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Wednesday February 13, 2013 MYT 12:00:00 AM
Wednesday April 17, 2013 MYT 12:12:01 AM
I SUPPORT the views of Zari Malaysiana in “Our souvenirs need to be better promoted” (The Star, Feb 5).
Forty years ago, the most popular sightseeing tour snaked past Jalan Ampang (embassy row), Ulu Klang (rubber trees and factories), Setapak (Selangor Pewter), Batu Caves (Dark Cave was lighted and opened), Selayang (batik factory) and Lake Gardens (National Monument).
I was then a tourist guide and received my certificate from Tun Musa Hitam who was the Trade and Commerce Minister, the ministry overseeing the Tourism Department.
During that time, Selangor Pewter operated a modest shop on the ground floor of a shop-apartment at Jalan Gombak before it moved to a more respectable wooden building on stilts at Jalan Setapak.
Today, millions of visitors have visited their present factory incorporating a museum, demonstration area and display centre that showcase the widest range of fine pewter products.
For over half a century, Selangor Pewter has maintained its position as the premium Malaysian souvenir and the prestigious brand was bestowed the royal status.
However, we have yet to see the same level of passion, pride and professionalism in the development and promotion of other souvenirs and handicrafts.
Take batik for example. Forty years ago the batik factory at Selayang looked like a quaint village with striking Malay huts and was an enchanting sight.
Tourists were able to see bales of white cloth block printed and dyed, and art pieces hand painted. There were demonstrations on how intricate silverware was painstakingly crafted.
The quality of tour groups, tour leaders, tour guides and sightseeing tours of that era remained unsurpassed to this day.
The past four decades have seen a huge increase in visitor arrivals but no corresponding rise in the quality of tourism services.
There is no doubt that tourists are satisfied with all the comforts and conveniences they are getting but we can do more to enhance the quality of the experience.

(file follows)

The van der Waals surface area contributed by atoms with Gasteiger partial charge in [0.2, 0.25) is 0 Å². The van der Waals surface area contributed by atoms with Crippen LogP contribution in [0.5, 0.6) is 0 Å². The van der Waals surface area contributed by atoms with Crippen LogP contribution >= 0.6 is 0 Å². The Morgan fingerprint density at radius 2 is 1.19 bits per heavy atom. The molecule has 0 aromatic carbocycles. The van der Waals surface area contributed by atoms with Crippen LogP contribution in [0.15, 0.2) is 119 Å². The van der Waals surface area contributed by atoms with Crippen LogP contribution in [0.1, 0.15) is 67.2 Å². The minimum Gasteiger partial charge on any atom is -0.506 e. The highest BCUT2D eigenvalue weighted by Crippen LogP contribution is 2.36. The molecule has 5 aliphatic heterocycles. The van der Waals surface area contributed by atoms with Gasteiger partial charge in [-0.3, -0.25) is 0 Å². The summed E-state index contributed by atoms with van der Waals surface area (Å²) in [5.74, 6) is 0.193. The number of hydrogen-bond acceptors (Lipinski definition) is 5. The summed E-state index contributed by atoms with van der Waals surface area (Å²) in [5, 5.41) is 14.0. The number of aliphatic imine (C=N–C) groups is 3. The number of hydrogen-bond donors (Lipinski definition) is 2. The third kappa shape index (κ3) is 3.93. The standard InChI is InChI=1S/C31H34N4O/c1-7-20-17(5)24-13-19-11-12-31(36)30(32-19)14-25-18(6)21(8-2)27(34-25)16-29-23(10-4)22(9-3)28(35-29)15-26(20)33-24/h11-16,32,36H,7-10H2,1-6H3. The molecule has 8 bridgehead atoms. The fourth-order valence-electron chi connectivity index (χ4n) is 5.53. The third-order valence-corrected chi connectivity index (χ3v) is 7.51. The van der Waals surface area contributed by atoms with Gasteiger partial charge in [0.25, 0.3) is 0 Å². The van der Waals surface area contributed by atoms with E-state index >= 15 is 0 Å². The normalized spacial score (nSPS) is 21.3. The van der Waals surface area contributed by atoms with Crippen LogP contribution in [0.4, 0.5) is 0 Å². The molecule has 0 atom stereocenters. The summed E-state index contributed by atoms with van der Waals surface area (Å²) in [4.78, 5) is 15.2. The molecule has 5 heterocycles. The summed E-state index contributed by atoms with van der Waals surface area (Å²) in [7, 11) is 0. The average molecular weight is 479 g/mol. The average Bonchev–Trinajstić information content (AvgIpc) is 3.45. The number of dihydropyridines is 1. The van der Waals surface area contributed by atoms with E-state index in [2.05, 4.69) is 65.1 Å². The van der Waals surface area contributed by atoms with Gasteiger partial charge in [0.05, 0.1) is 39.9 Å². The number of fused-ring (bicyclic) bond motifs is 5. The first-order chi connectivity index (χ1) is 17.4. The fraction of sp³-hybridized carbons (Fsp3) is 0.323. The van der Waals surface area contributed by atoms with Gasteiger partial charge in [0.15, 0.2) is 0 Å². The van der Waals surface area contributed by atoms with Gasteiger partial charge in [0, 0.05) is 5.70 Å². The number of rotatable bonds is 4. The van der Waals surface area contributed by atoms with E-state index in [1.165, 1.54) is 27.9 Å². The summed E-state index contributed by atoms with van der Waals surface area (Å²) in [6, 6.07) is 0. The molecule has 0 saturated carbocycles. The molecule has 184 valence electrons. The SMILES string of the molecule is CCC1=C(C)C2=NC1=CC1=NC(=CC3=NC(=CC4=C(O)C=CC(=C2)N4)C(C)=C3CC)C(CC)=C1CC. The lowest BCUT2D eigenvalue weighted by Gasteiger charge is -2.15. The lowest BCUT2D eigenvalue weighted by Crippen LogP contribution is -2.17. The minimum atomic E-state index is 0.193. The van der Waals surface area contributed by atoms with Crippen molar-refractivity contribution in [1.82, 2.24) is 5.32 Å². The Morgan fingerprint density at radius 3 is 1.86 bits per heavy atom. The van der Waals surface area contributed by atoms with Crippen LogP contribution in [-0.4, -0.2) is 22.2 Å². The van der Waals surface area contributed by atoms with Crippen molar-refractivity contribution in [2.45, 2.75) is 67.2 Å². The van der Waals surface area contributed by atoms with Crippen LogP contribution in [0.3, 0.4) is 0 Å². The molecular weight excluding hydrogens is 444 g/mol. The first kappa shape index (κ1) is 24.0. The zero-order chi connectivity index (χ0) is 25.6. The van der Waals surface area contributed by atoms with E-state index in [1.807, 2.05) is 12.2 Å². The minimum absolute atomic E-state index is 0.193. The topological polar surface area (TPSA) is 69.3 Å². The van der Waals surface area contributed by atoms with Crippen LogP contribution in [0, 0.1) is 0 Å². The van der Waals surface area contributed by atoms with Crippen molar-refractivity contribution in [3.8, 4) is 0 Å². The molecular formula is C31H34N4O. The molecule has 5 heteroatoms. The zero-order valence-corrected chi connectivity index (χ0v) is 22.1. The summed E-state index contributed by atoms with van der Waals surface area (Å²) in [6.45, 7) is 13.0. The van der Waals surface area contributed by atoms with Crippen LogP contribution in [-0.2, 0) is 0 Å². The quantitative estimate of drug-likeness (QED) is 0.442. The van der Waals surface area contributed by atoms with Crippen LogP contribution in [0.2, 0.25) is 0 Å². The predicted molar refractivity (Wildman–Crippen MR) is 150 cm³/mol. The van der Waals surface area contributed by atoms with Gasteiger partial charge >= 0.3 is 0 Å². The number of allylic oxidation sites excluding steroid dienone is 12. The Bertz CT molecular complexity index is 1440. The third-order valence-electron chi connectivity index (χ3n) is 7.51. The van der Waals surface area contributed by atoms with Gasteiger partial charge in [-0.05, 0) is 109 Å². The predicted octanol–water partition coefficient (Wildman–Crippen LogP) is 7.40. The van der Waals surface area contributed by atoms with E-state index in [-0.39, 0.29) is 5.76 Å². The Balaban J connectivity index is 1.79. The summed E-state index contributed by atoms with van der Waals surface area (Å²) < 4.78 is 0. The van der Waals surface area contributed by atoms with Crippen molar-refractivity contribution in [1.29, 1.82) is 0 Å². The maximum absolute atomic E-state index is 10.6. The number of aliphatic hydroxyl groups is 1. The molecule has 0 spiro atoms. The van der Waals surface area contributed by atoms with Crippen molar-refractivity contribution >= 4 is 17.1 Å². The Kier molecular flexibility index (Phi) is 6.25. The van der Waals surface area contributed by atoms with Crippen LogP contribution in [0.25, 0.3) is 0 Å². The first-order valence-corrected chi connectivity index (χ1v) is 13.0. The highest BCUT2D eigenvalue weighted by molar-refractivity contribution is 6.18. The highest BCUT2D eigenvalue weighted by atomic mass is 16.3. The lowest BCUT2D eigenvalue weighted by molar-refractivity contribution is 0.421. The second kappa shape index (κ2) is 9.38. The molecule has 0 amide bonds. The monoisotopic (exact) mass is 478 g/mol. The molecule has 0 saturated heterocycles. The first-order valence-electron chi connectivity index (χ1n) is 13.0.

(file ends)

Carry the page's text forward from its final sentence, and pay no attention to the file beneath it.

An effective approach is to set up a “Malaysia Village” in or near Kuala Lumpur to showcase our rich heritage, culture, tradition, handicraft and food.
Proclaiming that we are a multi-racial nation is meaningless to visitors that cannot distinguish foreigners from the locals in the people they see or meet.
Many Malaysians are at most only aware of the three main races and the well-known indigenous people of Sabah and Sarawak. Our population is much more diverse and richer for it.
Showcasing of cultural dances should not be confined to performances by our national troupe. We have enough variety to present different dances every day for several years running.
Experiential tourism is the in-thing and visitors may want to learn a local dance, tie a sarong, cook a local dish or play bride and groom in a bersanding ceremony, and not just mere spectators.
We need to be more professional by striving for excellence.
Among other activities, the Malaysia Village can also be an arena for exchange of ideas and information as visitors are equally keen to share, as much as we want to showcase what we have.
It would be the ideal platform to promote our souvenirs by allowing visitors to witness the production and not just demonstration in the making of handicrafts.
The efforts and skills needed to make them would then be better appreciated and visitors should be given the opportunity to try making their own souvenirs.
The initiative to set up this Malaysia Village has to be Government-led but must be commercially run for creativity and sustainability.
It would be an ideal setting to encapsulate and showcase our rich Malaysian heritage that has evolved through centuries of assimilation from people that have once lived or visited our land.
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Letters, Opinion, Government, Travel, msian heritage village
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